Batman Through The Ages (Part III)
The Eighteenth century's treatment of Batman is rather dull for the most part, being largely consumed with political satire. Even so, there are notable moments such as Alexander Pope's "Wayneciad" with its subtle disguising of British political figures as various supervillains. Batman stories all across Europe became more edgy with rampant industrialisation and discontent among the working classes threatening major changes to society. The French revolution saw Batman take part in many swashbuckling adventures penned by multiple authors, often teaming up with the scarlet pimpernel. The Marquis De Sade somehow managed to end up writing Batman, having the Dark Knight take time out from his usual schedule of law enforcement in order to patrol the streets beating up prostitutes. Modern scholars of the Batman tradition also identify De Sade as the beginning of the transition of catwoman into the s&m icon she is today. They also say "cheers."
Batman became even darker during the age of the Romantics, with authors such as Shelley and Byron putting the "Goth" in Gotham. Byron's run of the comic in particular had Batman spend an awful lot of time sitting on top of buildings crying, and lamenting the woe of humanity. He also had Batman dress in velvet and pirate shirts, a decision reversed almost immediately by post-romantic authors (although retained briefly for Yeats' later run along with the introduction of an unpopular Irish accent). As the popularity of the novel grew in Britain, several prose writers of the period were also given the privilege of writing for the comic. Most disastrous among these authorships was the very short-lived run of comics by Jane Austen. Set entirely in a pleasant village community, Austen's tales interpreted the classic villains as a circle of simpering gentry, with the Joker reinvented as an elderly priest with grey sideburns. Catwoman lost her whip in favour of a parasol, and the Penguin was removed in favour of "Mr Bloatkinson." Batman spent all his time as the eligible bachelor Bruce Wayne, until overwhelming public pressure convinced Austen that he had to revert to costume at some point. This was feebly achieved in a single comic, where a foppish gentleman referred to as "Mr Batley" sauntered into the manorhouse grounds and shooed away a group of gypsy children. After further public pressure, Austen snapped and wrote the now heavily banned Batman issue 87,291, which featured more genital-related bludgeonings, parasol rapes and gratuitous head wounds than any previous issue. Reports that Austen was replaced at this point of her life by a time-travelling Garth Ennis (who also wrote 'persuasion') can neither be confirmed nor denied by the author.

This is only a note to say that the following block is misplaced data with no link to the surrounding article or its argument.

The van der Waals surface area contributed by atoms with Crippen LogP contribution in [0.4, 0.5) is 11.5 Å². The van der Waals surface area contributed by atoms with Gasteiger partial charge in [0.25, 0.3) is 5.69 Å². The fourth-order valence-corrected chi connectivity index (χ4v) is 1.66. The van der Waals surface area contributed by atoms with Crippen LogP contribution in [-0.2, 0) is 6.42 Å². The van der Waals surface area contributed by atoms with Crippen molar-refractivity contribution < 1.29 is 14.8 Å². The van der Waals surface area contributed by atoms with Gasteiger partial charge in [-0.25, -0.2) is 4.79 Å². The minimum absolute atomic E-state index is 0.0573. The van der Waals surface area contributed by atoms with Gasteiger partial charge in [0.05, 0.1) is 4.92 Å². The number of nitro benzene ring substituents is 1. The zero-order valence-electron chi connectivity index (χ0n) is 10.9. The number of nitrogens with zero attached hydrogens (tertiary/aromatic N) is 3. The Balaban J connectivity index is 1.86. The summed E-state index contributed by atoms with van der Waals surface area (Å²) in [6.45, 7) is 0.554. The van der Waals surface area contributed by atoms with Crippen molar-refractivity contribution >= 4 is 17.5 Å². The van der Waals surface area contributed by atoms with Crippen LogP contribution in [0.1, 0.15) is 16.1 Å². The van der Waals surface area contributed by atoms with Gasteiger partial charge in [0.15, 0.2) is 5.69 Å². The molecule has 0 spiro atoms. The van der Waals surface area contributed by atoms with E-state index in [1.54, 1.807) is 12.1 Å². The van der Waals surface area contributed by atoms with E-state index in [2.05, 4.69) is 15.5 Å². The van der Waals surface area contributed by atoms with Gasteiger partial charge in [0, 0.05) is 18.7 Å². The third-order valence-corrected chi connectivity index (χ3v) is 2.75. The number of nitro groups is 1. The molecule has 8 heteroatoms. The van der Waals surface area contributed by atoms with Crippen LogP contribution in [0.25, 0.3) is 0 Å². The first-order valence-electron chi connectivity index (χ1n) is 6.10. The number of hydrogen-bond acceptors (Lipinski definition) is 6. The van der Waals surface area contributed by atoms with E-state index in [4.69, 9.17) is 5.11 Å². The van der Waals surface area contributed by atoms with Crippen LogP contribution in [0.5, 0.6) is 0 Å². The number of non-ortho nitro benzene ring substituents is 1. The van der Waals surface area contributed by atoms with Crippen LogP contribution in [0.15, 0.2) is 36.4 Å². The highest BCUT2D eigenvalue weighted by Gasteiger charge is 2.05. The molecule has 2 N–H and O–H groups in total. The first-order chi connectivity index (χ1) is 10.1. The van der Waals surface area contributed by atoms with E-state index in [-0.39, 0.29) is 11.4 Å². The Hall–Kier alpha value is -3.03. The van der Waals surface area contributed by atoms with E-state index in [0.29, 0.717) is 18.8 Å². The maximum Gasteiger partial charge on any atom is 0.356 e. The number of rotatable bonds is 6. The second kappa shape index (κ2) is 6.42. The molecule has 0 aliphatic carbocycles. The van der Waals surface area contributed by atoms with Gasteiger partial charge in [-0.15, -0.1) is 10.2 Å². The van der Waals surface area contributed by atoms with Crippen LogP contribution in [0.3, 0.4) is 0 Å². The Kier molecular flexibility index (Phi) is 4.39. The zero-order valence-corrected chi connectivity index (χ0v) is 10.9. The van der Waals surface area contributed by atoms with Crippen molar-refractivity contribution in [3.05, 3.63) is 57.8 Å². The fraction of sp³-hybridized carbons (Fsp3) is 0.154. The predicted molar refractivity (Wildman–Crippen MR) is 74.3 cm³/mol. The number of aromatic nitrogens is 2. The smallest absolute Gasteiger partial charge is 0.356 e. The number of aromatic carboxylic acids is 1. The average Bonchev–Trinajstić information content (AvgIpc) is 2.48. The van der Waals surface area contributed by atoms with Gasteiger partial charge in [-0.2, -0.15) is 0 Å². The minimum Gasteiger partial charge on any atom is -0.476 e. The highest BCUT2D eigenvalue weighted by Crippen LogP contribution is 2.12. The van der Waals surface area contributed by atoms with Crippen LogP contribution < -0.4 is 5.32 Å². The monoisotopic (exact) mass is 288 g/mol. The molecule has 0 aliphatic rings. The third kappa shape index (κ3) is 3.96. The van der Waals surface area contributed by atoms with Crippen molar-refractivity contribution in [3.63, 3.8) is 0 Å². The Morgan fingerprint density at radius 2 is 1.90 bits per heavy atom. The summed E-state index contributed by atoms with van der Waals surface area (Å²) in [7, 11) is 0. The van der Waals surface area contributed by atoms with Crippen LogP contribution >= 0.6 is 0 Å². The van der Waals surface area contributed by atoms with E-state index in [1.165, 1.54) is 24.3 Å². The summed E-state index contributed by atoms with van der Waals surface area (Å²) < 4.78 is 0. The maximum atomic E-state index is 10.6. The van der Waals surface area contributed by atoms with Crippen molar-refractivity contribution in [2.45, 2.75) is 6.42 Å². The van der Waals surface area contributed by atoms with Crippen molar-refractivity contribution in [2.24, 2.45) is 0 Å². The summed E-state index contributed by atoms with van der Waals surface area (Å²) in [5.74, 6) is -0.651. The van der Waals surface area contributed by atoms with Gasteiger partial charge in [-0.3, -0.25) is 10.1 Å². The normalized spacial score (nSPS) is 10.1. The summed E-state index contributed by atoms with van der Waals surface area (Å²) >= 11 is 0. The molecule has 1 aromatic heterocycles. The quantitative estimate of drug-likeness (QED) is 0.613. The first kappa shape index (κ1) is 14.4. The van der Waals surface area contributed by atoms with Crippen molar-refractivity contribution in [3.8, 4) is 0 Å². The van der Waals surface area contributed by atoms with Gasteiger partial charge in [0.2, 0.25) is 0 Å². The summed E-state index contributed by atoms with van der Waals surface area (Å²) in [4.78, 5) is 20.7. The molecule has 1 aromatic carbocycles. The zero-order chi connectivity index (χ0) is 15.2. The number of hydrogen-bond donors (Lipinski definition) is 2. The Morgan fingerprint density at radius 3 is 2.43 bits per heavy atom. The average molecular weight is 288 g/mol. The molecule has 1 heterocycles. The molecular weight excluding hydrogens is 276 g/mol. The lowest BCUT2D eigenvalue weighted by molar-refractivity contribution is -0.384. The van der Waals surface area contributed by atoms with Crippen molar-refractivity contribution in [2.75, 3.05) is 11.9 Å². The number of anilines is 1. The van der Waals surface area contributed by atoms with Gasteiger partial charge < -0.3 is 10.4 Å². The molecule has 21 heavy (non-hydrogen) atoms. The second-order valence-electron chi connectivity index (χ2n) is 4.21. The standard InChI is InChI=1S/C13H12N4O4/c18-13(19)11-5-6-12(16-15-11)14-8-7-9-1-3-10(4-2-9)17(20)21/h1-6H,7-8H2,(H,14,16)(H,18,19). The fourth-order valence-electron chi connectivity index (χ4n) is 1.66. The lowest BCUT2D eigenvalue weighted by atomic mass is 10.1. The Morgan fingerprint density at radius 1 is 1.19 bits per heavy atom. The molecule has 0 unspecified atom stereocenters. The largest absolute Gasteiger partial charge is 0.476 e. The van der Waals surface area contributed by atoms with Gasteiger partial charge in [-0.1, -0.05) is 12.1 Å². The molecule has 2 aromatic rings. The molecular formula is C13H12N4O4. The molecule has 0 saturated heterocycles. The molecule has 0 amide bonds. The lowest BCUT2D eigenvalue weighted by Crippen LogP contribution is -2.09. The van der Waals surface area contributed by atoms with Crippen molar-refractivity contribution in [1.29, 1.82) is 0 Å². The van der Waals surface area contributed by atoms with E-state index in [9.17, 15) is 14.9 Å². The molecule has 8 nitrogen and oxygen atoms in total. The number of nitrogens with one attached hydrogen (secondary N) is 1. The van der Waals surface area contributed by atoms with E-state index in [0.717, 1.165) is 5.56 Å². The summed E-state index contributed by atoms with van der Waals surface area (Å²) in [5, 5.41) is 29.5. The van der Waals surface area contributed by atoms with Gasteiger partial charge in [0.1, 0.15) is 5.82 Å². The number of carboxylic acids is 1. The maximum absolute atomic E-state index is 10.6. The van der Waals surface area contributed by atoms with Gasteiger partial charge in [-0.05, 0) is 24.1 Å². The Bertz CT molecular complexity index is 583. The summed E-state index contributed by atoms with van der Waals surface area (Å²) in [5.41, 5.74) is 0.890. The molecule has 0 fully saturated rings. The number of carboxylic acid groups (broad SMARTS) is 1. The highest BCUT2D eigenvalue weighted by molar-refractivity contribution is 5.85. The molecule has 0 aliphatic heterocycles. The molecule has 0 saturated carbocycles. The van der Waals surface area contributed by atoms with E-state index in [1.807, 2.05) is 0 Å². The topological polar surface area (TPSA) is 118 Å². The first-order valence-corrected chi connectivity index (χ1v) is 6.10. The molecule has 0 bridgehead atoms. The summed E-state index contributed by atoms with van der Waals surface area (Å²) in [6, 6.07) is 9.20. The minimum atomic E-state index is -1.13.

Batman got back up to speed again under the pen of Charles Dickens, who completed a mammoth amount of comics in his lifetime. Dickens notoriously wrote seventy-nine consecutive comics which failed to mention Batman altogether, but which provided an amazingly detailed blueprint for workhouse reform. Dickens left his final comic unfinished upon his death, having set up an intricate criminal mystery in the Gotham underworld. Lewis Carroll was the next to take on the batman mantle, and ignored Dickens' painstakingly constructed masterpiece altogether, instead writing an opium-fuelled epic about little girls and Batman falling down holes. Cramming the story with bizarre villains such as The Mad Hatter, The Caterpillar and The Cheshire Catwoman (not to mention The Walrus and The Carpenter), Carroll's nightmare world eventually became too big for the caped crusader, becoming instead the basis of his most famous work, "Alice in Wonderland". As the turn of the century approached, Batman's most notable appearance was in Nietzsche's run of the comic, entitled "Die Battenmensche", later used unfairly as justification for the Third Reich. Continuing in this tradition of nihilism and grim foreboding, the Twentieth century saw Batman flitter between various disinterested poets and thinkers, gradually drowning in decadent ennui. The Dark Knight became merely a puppet for various dark worldviews, and was even used briefly by the British government as a propaganda figure encouraging recruitment for the First World War. T.S Eliot originally wrote "The Wasteland" as a Batman graphic novel, before discarding the hero in abject depression. For the first time in centuries, the weekly publication of Batman comics was broken. This minor Dark Age lasted until the late thirties, when DC comics godfather Bob Kane picked up the Batman meme and decided to rekindle the timeless story once more as the era of comics we know and love today. The rest, as they say, is not a pack of lies.
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